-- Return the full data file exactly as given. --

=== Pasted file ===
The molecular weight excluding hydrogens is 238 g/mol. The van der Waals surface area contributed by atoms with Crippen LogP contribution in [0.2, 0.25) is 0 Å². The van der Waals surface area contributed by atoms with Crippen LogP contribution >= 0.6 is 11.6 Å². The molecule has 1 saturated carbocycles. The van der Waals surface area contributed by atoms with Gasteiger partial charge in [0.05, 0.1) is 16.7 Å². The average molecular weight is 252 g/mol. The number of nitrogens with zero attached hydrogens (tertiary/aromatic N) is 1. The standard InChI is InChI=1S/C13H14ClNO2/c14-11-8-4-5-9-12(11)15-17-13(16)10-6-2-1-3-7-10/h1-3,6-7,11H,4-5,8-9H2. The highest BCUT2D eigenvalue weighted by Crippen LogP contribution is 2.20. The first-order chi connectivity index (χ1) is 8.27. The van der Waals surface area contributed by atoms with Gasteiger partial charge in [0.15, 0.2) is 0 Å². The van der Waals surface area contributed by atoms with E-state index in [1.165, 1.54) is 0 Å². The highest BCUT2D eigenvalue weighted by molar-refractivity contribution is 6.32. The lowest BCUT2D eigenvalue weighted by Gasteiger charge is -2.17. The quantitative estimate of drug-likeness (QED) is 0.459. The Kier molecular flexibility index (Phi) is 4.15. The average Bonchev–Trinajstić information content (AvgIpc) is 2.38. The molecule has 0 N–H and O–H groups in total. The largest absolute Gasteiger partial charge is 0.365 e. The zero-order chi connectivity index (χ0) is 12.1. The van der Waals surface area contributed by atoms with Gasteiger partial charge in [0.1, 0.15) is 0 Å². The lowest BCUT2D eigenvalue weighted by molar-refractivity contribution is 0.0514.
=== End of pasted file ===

The molecular weight excluding hydrogens is 238 g/mol. The van der Waals surface area contributed by atoms with Crippen LogP contribution in [0.2, 0.25) is 0 Å². The van der Waals surface area contributed by atoms with Crippen LogP contribution >= 0.6 is 11.6 Å². The molecule has 1 saturated carbocycles. The van der Waals surface area contributed by atoms with Gasteiger partial charge in [0.05, 0.1) is 16.7 Å². The average molecular weight is 252 g/mol. The number of nitrogens with zero attached hydrogens (tertiary/aromatic N) is 1. The standard InChI is InChI=1S/C13H14ClNO2/c14-11-8-4-5-9-12(11)15-17-13(16)10-6-2-1-3-7-10/h1-3,6-7,11H,4-5,8-9H2. The highest BCUT2D eigenvalue weighted by Crippen LogP contribution is 2.20. The first-order chi connectivity index (χ1) is 8.27. The van der Waals surface area contributed by atoms with Gasteiger partial charge in [0.15, 0.2) is 0 Å². The van der Waals surface area contributed by atoms with E-state index in [1.165, 1.54) is 0 Å². The highest BCUT2D eigenvalue weighted by molar-refractivity contribution is 6.32. The lowest BCUT2D eigenvalue weighted by Gasteiger charge is -2.17. The quantitative estimate of drug-likeness (QED) is 0.459. The Kier molecular flexibility index (Phi) is 4.15. The average Bonchev–Trinajstić information content (AvgIpc) is 2.38. The molecule has 0 N–H and O–H groups in total. The largest absolute Gasteiger partial charge is 0.365 e. The zero-order chi connectivity index (χ0) is 12.1. The van der Waals surface area contributed by atoms with Gasteiger partial charge in [0.1, 0.15) is 0 Å². The lowest BCUT2D eigenvalue weighted by molar-refractivity contribution is 0.0514.